At Whitesmith, we like to get quality right from the first time and to guarantee that we use some common practices that have gained a lot of traction over the last few years: Continuous Integration and Continuous Deployment.
Those practices help us on removing long time repetitive tasks using automation as first class citizen. They also force us writing good tests for our code.
Current iOS app deployment steps
Taking as example the iOS app of Qold® - a cold chain monitoring service, to deploy a new version we need to check these steps:
- Run tests (including UI tests)
- Increment build number (and version number if required)
- Check provisioning profiles and certificates for code signing
- Build new binary version
- Generate release notes
- Take screenshots for every device and every supported localisation
- Prepare new version on iTunes Connect (and TestFlight)
- Upload binary to iTunes Connect
- Share with internal and external testers
That is a lot to handle in one day!
So we got one dilemma: How to optimize this flow?
CI&D as a Service
We knew the answer passed by using a CI&D as a Service. But then we got another dilemma: Which service to use for our CI and CD process?
Fortunately, there are many services for this task - some of them in an early stage, some others reliable but outdated for current needs. It is a tough decision, but we definitely wanted something with Android and iOS support that included fast runners/virtual machines updates.
Introducing Fastlane 1.0
The answer that we found for the two dilemmas is Fastlane. A perfect tool for cross-automation because it allows us to:
- build one unique deployment flow with different pipelines
- eliminate our repetitive tasks
- publish more frequent and smaller releases
- any person can release updates
Briefly, each flow on Fastlane is defined with a lane. It is possible to setup each lane with actions. There is a list of actions where it is possible to test, build or submit an app and much more like
After defining a lane with the common iOS app deployment actions, the only step to do is executing the Fastlane file and nothing more 🚀. So, if you use CircleCI with the CI&D flow defined with Fastlane, then you can run the same flow on another service. You just need to guarantee the same Fastlane version on both services and you are done.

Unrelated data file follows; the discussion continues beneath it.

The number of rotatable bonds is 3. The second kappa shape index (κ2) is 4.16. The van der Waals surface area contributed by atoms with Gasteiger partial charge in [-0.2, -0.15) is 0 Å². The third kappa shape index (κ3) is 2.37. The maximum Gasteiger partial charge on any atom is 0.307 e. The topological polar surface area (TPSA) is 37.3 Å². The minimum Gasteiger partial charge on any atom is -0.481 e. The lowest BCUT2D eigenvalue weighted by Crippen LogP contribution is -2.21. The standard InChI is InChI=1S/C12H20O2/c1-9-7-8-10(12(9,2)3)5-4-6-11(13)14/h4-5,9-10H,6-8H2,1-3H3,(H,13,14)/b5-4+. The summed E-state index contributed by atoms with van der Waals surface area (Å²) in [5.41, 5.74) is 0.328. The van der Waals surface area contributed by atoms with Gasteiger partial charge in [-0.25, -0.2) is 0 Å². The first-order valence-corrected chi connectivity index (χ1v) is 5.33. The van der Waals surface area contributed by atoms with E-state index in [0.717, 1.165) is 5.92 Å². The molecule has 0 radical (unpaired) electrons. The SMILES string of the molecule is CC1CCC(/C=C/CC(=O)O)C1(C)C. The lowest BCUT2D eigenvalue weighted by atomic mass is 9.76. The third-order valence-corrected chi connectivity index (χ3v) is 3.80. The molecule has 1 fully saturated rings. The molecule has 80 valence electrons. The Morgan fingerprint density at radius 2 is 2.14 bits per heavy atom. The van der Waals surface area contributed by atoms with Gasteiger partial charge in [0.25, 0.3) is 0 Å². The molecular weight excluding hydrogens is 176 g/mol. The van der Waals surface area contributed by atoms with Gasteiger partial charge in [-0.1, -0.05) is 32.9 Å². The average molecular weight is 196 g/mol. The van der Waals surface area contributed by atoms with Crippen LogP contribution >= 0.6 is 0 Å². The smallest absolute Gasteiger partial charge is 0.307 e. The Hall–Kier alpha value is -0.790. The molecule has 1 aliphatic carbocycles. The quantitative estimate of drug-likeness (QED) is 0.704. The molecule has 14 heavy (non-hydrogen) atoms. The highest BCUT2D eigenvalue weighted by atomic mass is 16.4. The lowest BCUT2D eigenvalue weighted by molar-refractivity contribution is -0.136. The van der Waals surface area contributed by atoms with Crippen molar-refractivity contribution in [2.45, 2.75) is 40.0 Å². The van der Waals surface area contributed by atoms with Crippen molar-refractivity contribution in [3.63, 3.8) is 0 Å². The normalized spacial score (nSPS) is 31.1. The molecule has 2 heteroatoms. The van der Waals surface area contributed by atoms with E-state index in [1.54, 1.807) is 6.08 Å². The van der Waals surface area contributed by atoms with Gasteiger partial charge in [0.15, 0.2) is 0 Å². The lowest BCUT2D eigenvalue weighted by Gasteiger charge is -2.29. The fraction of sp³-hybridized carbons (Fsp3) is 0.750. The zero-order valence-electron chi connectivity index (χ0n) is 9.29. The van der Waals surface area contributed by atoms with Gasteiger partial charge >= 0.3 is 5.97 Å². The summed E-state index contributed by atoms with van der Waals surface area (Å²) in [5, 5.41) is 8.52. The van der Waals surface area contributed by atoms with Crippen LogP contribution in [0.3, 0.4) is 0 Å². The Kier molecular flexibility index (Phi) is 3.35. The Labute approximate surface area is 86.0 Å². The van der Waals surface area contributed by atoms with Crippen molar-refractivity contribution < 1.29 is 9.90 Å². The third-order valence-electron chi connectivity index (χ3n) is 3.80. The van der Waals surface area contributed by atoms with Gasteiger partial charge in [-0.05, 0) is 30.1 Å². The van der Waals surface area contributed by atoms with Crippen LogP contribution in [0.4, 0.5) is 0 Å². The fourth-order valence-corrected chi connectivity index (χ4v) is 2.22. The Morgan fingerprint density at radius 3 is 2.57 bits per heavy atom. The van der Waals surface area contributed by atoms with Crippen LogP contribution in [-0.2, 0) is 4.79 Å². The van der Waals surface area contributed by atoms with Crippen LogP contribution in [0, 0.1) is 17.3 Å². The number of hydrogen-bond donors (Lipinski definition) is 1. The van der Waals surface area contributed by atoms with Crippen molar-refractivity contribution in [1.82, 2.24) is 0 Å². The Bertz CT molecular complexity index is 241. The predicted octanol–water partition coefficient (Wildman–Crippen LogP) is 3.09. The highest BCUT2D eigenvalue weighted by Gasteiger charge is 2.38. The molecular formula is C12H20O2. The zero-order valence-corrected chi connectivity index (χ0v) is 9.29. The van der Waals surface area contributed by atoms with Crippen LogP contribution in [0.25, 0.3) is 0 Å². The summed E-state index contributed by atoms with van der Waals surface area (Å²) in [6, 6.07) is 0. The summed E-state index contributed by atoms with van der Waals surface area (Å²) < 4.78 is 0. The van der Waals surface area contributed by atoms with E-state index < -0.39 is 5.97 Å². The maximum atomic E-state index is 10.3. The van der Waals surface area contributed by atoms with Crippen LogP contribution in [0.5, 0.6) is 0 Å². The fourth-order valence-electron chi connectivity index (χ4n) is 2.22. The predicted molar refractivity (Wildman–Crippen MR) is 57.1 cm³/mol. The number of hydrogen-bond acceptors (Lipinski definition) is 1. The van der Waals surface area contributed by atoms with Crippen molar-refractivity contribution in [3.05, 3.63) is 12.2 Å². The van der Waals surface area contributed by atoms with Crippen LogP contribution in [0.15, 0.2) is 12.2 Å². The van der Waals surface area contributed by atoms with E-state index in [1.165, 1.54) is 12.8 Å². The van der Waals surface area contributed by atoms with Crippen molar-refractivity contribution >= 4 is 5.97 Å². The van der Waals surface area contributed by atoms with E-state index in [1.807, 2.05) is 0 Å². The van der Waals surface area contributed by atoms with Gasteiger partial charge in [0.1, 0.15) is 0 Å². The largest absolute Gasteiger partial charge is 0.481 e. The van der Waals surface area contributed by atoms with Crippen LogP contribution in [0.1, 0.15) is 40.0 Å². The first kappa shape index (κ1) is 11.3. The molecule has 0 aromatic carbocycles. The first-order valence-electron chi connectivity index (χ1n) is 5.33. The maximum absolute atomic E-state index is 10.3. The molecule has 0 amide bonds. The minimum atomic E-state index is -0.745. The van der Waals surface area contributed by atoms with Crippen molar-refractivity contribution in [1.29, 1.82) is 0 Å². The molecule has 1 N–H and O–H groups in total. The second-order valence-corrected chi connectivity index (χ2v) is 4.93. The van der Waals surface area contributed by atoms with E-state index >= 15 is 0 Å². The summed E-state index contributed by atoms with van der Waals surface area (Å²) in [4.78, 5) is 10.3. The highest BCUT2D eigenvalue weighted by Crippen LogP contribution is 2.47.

CircleCI YAML configuration example
# Configuration: https://circleci.com/docs/configuration # More info: https://circleci.com/docs/ios machine: timezone: # Timezone: https://en.wikipedia.org/wiki/List_of_tz_database_time_zones Europe/Lisbon environment: # CocoaPods versions greater than 0.34 require # your terminal to be using UTF-8 encoding. LANG: en_US.UTF-8 xcode: version: "6.4" dependencies: pre: - brew update override: - sudo gem install fastlane test: override: - fastlane ios test setup:true slack:true deployment: beta: # Beta release branch: master commands: - fastlane ios beta slack:true release: # AppStore release # RegEx: v1, v1.2, and v1.2.3 (and so on) all match. tag: /v[0-9]+(\.[0-9]+)*/ commands: - fastlane ios appstore slack:true
Bitrise YAML configuration example
format_version: 1.0.0 default_step_lib_source: https://github.com/bitrise-io/bitrise-steplib.git title: Template configuration. summary: |- Template 'bitrise.yml', generated by 'bitrise init'. app: envs: - BITRISE_APP_TITLE: "Qold-iOS-app" - BITRISE_DEV_BRANCH: "master" trigger_map: - pattern: test** is_pull_request_allowed: true workflow: test - pattern: "*" is_pull_request_allowed: true workflow: fallback workflows: beta: description: |- You can use this workflow by running: bitrise run beta steps: - timestamp: outputs: - UNIX_TIMESTAMP: - ISO_DATETIME: - script: title: Beta release inputs: - content: |- #!/bin/bash fastlane ios beta
Fastlane + Twitter Fabric
Fastlane is now part of Fabric, a software development kit, and it is great news because it gives Fastlane a future development guaranty. Another neat part: Fastlane has started supporting Android as well.
Stay tuned on our next article about - How we setup our Qold app with Fastlane. Follow us on twitter and if you have any question, just shoot us a tweet.
Images from KrauseFx, developer of Fastlane.